For Some Seniors, the Closest Senior Center Will Be at Least a Mile Away

Posted by Nashla Salas, August 25, 2010

When the city’s budget for the new fiscal year was passed in June, the Bloomberg Administration and the City Council added enough funding to reduce the number of senior centers planned for closing by the Mayor from 51 to 27. To decide which centers to close, the Bloomberg Administration used criteria including how many meals are served at the center, the center’s level of use, and the quality of record keeping by the center’s operator. After the closings some seniors will still have centers nearby while others may find the closest center is a considerable distance away.

The city contracts with operators of over 300 centers to provide services to seniors age 60 and over, although as shown in this map there are some mismatches between concentrations of seniors and the location of centers. Harlem and East Harlem (Community Districts 10 and 11 in Manhattan) have fewer seniors in residence compared with many other community districts but have a higher concentration of senior centers than neighborhoods such as Laurelton and Floral Park (Community District 13 in Queens) with significantly more seniors but just a few senior centers.

Currently, Queens and Brooklyn each have 30 percent of the senior population, Manhattan comes in third with 20 percent, Bronx has 14 percent and Staten Island has 6 percent. The share of seniors in Brooklyn, Manhattan, and Staten Island is roughly in line with their shares of the overall population, while Queens’ share of seniors is higher than its share of total population and the Bronx’s share is lower.

Likewise, seniors are not evenly dispersed throughout each borough. For example, the largest concentrations of seniors in Brooklyn are in the southern portion of the borough, in neighborhoods such as Bensonhurst, Coney Island, Sheepshead Bay, and Canarsie (Community Districts 11, 13, 15, and 18). In Queens there are neighborhoods with large numbers of seniors across the borough, including Astoria (Community District 1) in the northeast part of the borough, Ridgewood/ Maspeth (Community District 5) in the center of the borough, Whitestone (Community District 7) in north central Queens, and Laurelton and Floral Park in southeast Queens.

The borough-by-borough breakdown of the 27 centers still slated for closure looks like this: Bronx 2, Brooklyn 5, Manhattan 8, Queens 9, and Staten Island 3. Two of the centers slated for closing are in community districts with some of the highest concentrations of seniors: Community District 1 on Manhattan’s Lower East Side and in Whitestone. Although there are a number of other centers in close proximity to the center closing on the Lower East Side, there is no senior center near the one closing in Whitestone.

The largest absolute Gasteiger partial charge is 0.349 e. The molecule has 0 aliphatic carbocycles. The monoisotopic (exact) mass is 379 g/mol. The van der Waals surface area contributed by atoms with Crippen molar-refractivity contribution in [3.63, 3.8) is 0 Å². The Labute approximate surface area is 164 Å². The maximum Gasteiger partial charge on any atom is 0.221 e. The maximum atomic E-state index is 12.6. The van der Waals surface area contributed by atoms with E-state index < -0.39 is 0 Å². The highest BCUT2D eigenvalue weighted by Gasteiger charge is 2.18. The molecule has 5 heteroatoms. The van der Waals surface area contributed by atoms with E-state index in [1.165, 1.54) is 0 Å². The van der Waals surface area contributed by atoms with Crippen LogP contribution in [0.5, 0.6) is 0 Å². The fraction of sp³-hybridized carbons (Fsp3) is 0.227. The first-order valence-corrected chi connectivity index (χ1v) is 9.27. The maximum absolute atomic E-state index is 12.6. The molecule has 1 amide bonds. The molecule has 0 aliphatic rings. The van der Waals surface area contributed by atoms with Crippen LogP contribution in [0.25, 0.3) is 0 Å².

IBO mapped how far each of the senior centers being closed is from the nearest center remaining open. Ten of the 27 senior centers have no other center within a half mile radius and five have no other center within a mile. Three of these five—including the center in Whitestone—are located in Queens and two are in Staten Island. The Bloomberg Administration has indicated that they will provide funds to transport seniors affected by the closings to alternative facilities, but more specific information is not yet available.

UPDATE, September 9, 2010: The 27 senior centers that closed were among 46 for which contracts were allowed to expire on June 30, according to Director of Public Affairs Chris Miller of the Department for the Aging. The City Council is providing funding to help keep 17 of those centers with expired contracts open and the Bloomberg Administration agreed to provide funding for an additional seven. The City Council funding will not cover the assistance for food and transportation for seniors that was part of their prior contracts. The Department for the Aging will not consider the 17 Council funded centers as part of the city’s network of contracted senior centers. There is no money allocated for the 17 centers next year, and it will be up to the City Council (or other sources) to provide funding if they are to remain open in 2012.